While Republicans have been busy the past 4 years in the US House of Representatives, state governments have been busy drafting legislation that would raise the minimum wage above the Federal minimum of $7.25.
For the past several months, workers in the service industry have staged one day walk-outs to protest low wages. While not being cited directly, it is hard to imagine such a push by state governments if not for the discontent throughout the state.
When the Great Recession hit at its hardest in 2008, over 750,000 people were losing their job every month. Many manufacturing businesses closed their doors. A majority of the larger companies opted to take their business outside of our boarders. This fueled the unemployment crisis even further.
While the job market today is looking up, and we have month after month of job growth, it is curious that so many people are still struggling.
What is being overlooked is the quality of the jobs being created. The largest job growth sector is the service industry. Unfortunately, those jobs mean part-time, low-wages and no benefits. The image of the high-school kid flipping burgers at McDonalds has changed to a 30-year old mother of two trying to make ends meet. The protest over low wages should not be a surprise, but rather that it took so long to happen.
In response to the inaction of Congress, many state governments have taken it upon themselves to raise the minimum wage for their citizens. So-long that the minimum wage does not fall below the federal minimum, a state can set their wage at whatever number they wish. With the added attention to the growing income disparity, that is exactly what some are doing.
The minimum wage will rise in 13 states this week, and as many as 11 states and Washington, D.C., are expected to consider increases in 2014, according to the National Employment Law Project. Approval is likely in more than half of the 11, says NELP policy analyst Jack Temple.
On January 1, 2014, the minimum wage in 21 states will be higher than the federal minimum wage, with even more on the horizon.
Connecticut, New York, New Jersey and Rhode Island legislatures voted to raise the minimum hourly wage by as much as $1, to $8 to $8.70, by Wednesday. In California, a $1 increase to $9 is scheduled July 1. Smaller automatic increases tied to inflation will take effect in nine other states: Arizona, Colorado, Florida, Missouri, Montana, Ohio, Oregon, Vermont and Washington.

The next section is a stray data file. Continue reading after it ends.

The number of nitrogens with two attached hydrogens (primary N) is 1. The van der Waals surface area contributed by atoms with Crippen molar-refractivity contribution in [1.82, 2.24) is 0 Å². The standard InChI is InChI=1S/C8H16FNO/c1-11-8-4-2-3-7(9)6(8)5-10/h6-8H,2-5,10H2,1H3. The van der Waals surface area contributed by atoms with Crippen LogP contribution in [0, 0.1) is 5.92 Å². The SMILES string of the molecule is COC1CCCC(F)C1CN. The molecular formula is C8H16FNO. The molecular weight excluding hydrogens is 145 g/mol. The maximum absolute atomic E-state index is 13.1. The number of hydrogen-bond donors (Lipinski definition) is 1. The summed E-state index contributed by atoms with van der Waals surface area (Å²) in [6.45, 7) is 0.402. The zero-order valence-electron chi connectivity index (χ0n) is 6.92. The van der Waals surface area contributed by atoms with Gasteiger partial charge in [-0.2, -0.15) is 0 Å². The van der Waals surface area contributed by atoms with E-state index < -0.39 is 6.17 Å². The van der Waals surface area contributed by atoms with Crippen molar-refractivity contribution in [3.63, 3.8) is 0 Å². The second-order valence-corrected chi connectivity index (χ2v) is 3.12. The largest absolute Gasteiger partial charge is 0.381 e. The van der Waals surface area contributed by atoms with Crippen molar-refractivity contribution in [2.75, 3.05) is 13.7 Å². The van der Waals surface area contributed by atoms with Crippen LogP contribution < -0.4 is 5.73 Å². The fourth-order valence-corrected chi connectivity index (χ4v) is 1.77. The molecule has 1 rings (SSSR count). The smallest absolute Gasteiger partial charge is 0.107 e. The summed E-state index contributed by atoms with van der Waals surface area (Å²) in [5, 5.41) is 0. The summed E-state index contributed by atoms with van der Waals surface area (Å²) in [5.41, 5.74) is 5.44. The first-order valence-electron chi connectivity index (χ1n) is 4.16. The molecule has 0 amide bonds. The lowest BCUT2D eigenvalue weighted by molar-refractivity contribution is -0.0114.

Meanwhile, states such as Massachusetts, New Hampshire, Maryland, Minnesota and South Dakota plan to weigh minimum-wage hikes next year through legislation or ballot initiatives.
A complete breakdown is as follow:
Arizona $7.90, Colorado $8.00, Connecticut $8.70, Florida $7.93, Missouri $7.50, Montana $7.90, New Jersey $8.25, New York $8.00, Ohio $7.95, Oregon $9.10, Rhode Island $8.00, Vermont $8.73, Washington $9.32.
The minimum wage increases are a big victory for the working person. Those on the Right try to dismiss the protestors as wanting simply too much for their job. However, the workers are not asking for a $15 an hour wage for themselves only. They are asking for a minimum wage increase across the board, so that every worker can have dignity in their work.
Who is to judge on what constitutes “hard work?” Is hard work an executive that sits in an air-conditioned office signing papers all day or is it a single mother of three that is working 3 part-time jobs just to put food on the table? Nobody who works for a living should have to worry about where their next meal is going to come from or if they will be able to pay their utilities. Especially in light of the growing wealth of the rich in comparison to the decreased buying power of the middle- and lower-class.